This chapter will show you another powerful feature of SpriteBuilder - you can easily build games that run on smartphones and tablets. Within the next minutes you will have an iPad version of Peeved Penguins.

Time for some new Assets

As of now we are still using 2x assets in our game. These are used for the iPhone retina version. If we want to support the iPad retina without upscaling and blurring our assets we need to provide them in 4x resolution.

Download the new assets. Once you unpacked the new zip file you should see two folders containing the high-res art.

Open your SpriteBuilder project and remove the two old asset folders you added throughout this tutorial:


Next, add the new assets you just downloaded. Drag the animation and the PeevedPenguinsAssets folder to the SpriteBuilder project - one at a time. When you added both folders make the PeevedPenguinsAssets a smart sprite sheet again:


Note that you might have to save / re-open your CCB files for the "missing texture" errors to disappear.

To avoid that images get scaled up on the iPad we need to let SpriteBuilder know that we are providing 4x assets now.

Let's update our project settings:


Great, we're already half way through the process of making our game iPad compatible.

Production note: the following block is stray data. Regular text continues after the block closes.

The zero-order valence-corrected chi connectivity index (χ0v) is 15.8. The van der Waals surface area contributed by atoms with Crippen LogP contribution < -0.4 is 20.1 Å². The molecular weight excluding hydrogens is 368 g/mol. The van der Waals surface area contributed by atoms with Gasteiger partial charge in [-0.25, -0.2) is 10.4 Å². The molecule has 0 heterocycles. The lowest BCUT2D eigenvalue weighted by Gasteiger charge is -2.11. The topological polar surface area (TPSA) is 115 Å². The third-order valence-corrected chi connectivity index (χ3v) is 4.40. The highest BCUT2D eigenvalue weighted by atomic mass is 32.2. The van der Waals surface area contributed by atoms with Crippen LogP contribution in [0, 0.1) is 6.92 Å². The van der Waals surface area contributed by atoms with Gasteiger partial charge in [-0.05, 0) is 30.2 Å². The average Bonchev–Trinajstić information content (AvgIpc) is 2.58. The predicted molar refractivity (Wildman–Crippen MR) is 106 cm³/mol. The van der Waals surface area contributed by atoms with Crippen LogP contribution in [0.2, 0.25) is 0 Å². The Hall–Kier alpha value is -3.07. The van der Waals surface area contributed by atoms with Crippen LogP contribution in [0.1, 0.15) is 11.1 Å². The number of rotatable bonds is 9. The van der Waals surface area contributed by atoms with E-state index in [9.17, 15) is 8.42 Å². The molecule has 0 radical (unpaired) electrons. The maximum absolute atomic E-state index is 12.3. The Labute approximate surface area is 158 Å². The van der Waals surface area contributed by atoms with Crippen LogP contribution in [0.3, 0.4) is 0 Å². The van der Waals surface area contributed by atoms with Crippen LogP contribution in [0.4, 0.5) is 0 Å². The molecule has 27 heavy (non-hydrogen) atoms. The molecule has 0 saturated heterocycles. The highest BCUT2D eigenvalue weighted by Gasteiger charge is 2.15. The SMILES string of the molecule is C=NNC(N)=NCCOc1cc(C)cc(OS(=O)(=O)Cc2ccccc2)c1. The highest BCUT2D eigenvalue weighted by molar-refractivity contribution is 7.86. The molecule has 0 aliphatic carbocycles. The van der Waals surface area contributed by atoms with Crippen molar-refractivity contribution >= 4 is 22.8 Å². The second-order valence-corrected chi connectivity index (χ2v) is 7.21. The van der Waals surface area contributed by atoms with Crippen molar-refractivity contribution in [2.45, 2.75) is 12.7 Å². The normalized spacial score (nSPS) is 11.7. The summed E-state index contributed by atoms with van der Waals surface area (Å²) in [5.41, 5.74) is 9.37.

Publish your changes and run the game on an iPad simulator.

The game should look like this:


This is already really neat. However, two things are off:

  1. The button seems misplaced. It should be in the top left corner.
  2. The user interaction does not behave as expected. You can only touch the catapult in the bottom half of the screen.

Let's go ahead and fix these issues.

Fixing the user interaction

The problem with the user interaction is caused by the root node of our scene. The root node is not resizing correctly on the iPad. The size of the root node is currently still defined in UI Points. UI Points do not scale up on larger devices.

Let's change the size of the Gameplay.ccb root node in SpriteBuilder:


We always want to use the full height of the screen, so we choose a 100% height. The width of the Gameplay scene should not exceed the background image - we choose 960 Points.

Now the root node will resize correctly when running on larger devices and the user interaction will work just as expected.

Fixing the button position

This is an easy one!

We need to change the reference corner for the button to be the top left corner and set the anchor point to the top left, too (0.0, 1.0). Then we use the position to define the distance to the top left corner. We choose (10,10):


Now the button's position will always be defined from the top left corner of the screen. That will improve the layout on the iPad a lot. Publish the changes & run the game:


Well done!

You now have a fully functional iPad game. The user interaction works as expected and your interface looks great across multiple devices!


If you have feedback on this tutorial or find any mistakes, please open issues on the GitHub Repository.

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